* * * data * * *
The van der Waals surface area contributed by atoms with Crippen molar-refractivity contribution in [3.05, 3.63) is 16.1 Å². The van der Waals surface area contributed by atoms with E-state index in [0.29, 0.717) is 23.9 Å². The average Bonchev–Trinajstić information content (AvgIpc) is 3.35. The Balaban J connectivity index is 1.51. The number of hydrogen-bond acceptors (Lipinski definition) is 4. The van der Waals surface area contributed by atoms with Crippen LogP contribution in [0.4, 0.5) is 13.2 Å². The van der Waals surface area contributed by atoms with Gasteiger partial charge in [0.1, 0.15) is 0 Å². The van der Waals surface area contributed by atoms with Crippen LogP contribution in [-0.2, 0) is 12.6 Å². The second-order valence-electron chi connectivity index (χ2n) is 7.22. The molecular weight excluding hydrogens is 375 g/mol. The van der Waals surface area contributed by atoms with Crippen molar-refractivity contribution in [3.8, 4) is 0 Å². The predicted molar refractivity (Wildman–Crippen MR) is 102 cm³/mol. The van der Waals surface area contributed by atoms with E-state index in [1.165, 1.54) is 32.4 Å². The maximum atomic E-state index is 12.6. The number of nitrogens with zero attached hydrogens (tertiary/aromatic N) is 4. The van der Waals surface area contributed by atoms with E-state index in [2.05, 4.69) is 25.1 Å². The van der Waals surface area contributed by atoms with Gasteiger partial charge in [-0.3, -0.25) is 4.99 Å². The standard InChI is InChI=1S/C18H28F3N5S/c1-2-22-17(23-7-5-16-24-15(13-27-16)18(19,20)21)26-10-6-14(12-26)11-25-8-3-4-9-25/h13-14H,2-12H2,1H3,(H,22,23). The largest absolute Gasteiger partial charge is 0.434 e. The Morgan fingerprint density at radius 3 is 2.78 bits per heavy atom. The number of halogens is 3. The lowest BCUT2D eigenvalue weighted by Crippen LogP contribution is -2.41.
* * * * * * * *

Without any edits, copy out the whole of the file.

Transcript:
The van der Waals surface area contributed by atoms with Crippen molar-refractivity contribution in [3.05, 3.63) is 16.1 Å². The van der Waals surface area contributed by atoms with E-state index in [0.29, 0.717) is 23.9 Å². The average Bonchev–Trinajstić information content (AvgIpc) is 3.35. The Balaban J connectivity index is 1.51. The number of hydrogen-bond acceptors (Lipinski definition) is 4. The van der Waals surface area contributed by atoms with Crippen LogP contribution in [0.4, 0.5) is 13.2 Å². The van der Waals surface area contributed by atoms with Gasteiger partial charge in [0.1, 0.15) is 0 Å². The van der Waals surface area contributed by atoms with Crippen LogP contribution in [-0.2, 0) is 12.6 Å². The second-order valence-electron chi connectivity index (χ2n) is 7.22. The molecular weight excluding hydrogens is 375 g/mol. The van der Waals surface area contributed by atoms with Crippen molar-refractivity contribution in [3.8, 4) is 0 Å². The predicted molar refractivity (Wildman–Crippen MR) is 102 cm³/mol. The van der Waals surface area contributed by atoms with E-state index in [1.165, 1.54) is 32.4 Å². The maximum atomic E-state index is 12.6. The number of nitrogens with zero attached hydrogens (tertiary/aromatic N) is 4. The van der Waals surface area contributed by atoms with E-state index in [2.05, 4.69) is 25.1 Å². The van der Waals surface area contributed by atoms with Gasteiger partial charge in [-0.3, -0.25) is 4.99 Å². The standard InChI is InChI=1S/C18H28F3N5S/c1-2-22-17(23-7-5-16-24-15(13-27-16)18(19,20)21)26-10-6-14(12-26)11-25-8-3-4-9-25/h13-14H,2-12H2,1H3,(H,22,23). The largest absolute Gasteiger partial charge is 0.434 e. The Morgan fingerprint density at radius 3 is 2.78 bits per heavy atom. The number of halogens is 3. The lowest BCUT2D eigenvalue weighted by Crippen LogP contribution is -2.41.